Dental restorations or Fillings are used to replace the parts of the tooth that have been lost, due to a number of reasons. These include wear and tear, decay and accidental damage. There are a variety of different materials that can be used for filling teeth. The most common type of filling is the Composite Filling. Composite or white fillings are less obvious (as compared to Silver Amalgam fillings) and more natural looking. They are almost identical to the natural tooth.
The materials of choice today are Composites Resins because they are tooth coloured & mimic the natural appearance of tooth structure. As the name indicates, a composite material, either a plastic or resin is bonded to an existing tooth. Achieving a flawless surface, repairing the look of the tooth and strengthening it in the process. As with all restorations, composite bonds require proper care and regular cleaning. In order to ensure they last as long as possible, composites should be brushed and flossed daily. Often used to improve the appearance of your teeth and enhance your smile.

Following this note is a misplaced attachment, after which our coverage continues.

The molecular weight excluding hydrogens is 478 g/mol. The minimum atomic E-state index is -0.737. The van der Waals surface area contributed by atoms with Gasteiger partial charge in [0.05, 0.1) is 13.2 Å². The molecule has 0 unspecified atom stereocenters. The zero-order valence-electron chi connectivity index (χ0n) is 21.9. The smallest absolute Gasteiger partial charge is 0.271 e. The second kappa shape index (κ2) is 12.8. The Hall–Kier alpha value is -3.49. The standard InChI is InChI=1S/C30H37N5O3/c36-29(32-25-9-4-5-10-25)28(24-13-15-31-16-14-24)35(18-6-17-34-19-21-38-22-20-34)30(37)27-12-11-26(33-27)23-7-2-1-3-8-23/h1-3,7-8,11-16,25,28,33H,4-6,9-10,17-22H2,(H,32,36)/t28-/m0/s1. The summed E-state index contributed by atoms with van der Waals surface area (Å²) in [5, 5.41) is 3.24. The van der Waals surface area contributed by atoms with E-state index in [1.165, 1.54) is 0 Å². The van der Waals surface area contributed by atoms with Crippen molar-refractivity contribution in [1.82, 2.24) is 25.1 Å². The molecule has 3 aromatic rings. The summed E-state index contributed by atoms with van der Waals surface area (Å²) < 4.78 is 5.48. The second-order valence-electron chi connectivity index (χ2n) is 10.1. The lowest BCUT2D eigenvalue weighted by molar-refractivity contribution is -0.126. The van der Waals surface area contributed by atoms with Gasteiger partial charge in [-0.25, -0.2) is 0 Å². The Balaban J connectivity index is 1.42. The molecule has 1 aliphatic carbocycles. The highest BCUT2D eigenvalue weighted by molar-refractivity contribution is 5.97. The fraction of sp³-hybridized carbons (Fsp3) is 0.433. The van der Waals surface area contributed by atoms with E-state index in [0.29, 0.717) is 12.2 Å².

Composite Bonding is a common solution for
Fixing or repairing chipped or cracked teeth
Reducing unsightly gaps or spaces between teeth
Hiding discolouration or faded areas on the tooth’s surface
Composite bonding has many advantages
It is a quick process which typically lasts less than one hour.
It does not reduce the tooth’s original structure and is relatively inexpensive.
Composite resins come in many different shades and provide better matching of shades to the natural colour of your teeth.
Other materials used are Glass Ionomer Cements, nowadays which are reinforced with resins to increase strength and aesthetics (translucency).
Sometimes a tooth is planned to be restored with an intracoronal restoration, but the decay or fracture is so extensive that a direct restoration would compromise the structural integrity of the restored tooth or provide improper occlusal or biting forces. In such situations, indirect restorations like Inlays and Onlays may be fabricated. An onlay is the same as an inlay, except that it extends to replace a cusp.
Inlays and Onlays are done in two dental visits. Usually a dental technician fabricates the indirect restoration from records that we provide of the prepared tooth. The finished restoration is bonded permanently with a resin cement. Common indirect restorations are done using composites, ceramics or zirconia.